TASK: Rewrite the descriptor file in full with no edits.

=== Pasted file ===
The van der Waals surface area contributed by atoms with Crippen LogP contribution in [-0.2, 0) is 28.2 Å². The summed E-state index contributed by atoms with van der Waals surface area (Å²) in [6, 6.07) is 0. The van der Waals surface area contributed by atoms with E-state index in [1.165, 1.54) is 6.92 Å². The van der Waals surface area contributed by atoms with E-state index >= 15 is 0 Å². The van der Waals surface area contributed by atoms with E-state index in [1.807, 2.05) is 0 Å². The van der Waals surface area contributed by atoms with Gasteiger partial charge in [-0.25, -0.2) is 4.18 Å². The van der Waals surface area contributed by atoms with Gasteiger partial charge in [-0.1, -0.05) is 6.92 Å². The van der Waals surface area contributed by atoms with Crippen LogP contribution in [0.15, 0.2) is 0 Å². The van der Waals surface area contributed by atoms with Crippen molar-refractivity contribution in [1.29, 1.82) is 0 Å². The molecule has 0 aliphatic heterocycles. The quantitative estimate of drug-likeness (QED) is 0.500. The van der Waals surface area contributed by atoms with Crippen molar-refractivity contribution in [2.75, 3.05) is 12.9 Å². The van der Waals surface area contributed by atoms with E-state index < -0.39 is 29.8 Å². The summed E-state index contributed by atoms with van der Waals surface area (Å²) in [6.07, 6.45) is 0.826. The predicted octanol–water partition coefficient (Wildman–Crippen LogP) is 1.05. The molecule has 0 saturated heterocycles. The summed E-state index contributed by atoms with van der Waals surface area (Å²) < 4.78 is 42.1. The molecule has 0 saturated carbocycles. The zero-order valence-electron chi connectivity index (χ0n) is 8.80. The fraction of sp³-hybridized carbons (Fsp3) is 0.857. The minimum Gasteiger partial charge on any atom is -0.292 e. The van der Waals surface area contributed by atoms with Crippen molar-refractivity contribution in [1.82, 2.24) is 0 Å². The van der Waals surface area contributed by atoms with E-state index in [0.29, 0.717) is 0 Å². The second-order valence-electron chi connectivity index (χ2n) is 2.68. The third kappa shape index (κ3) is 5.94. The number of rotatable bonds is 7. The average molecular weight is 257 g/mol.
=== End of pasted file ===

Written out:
The van der Waals surface area contributed by atoms with Crippen LogP contribution in [-0.2, 0) is 28.2 Å². The summed E-state index contributed by atoms with van der Waals surface area (Å²) in [6, 6.07) is 0. The van der Waals surface area contributed by atoms with E-state index in [1.165, 1.54) is 6.92 Å². The van der Waals surface area contributed by atoms with E-state index >= 15 is 0 Å². The van der Waals surface area contributed by atoms with E-state index in [1.807, 2.05) is 0 Å². The van der Waals surface area contributed by atoms with Gasteiger partial charge in [-0.25, -0.2) is 4.18 Å². The van der Waals surface area contributed by atoms with Gasteiger partial charge in [-0.1, -0.05) is 6.92 Å². The van der Waals surface area contributed by atoms with Crippen LogP contribution in [0.15, 0.2) is 0 Å². The van der Waals surface area contributed by atoms with Crippen molar-refractivity contribution in [1.29, 1.82) is 0 Å². The molecule has 0 aliphatic heterocycles. The quantitative estimate of drug-likeness (QED) is 0.500. The van der Waals surface area contributed by atoms with Crippen molar-refractivity contribution in [2.75, 3.05) is 12.9 Å². The van der Waals surface area contributed by atoms with E-state index < -0.39 is 29.8 Å². The summed E-state index contributed by atoms with van der Waals surface area (Å²) in [6.07, 6.45) is 0.826. The predicted octanol–water partition coefficient (Wildman–Crippen LogP) is 1.05. The molecule has 0 saturated heterocycles. The summed E-state index contributed by atoms with van der Waals surface area (Å²) < 4.78 is 42.1. The molecule has 0 saturated carbocycles. The zero-order valence-electron chi connectivity index (χ0n) is 8.80. The fraction of sp³-hybridized carbons (Fsp3) is 0.857. The minimum Gasteiger partial charge on any atom is -0.292 e. The van der Waals surface area contributed by atoms with Crippen molar-refractivity contribution in [1.82, 2.24) is 0 Å². The van der Waals surface area contributed by atoms with E-state index in [0.29, 0.717) is 0 Å². The second-order valence-electron chi connectivity index (χ2n) is 2.68. The third kappa shape index (κ3) is 5.94. The number of rotatable bonds is 7. The average molecular weight is 257 g/mol.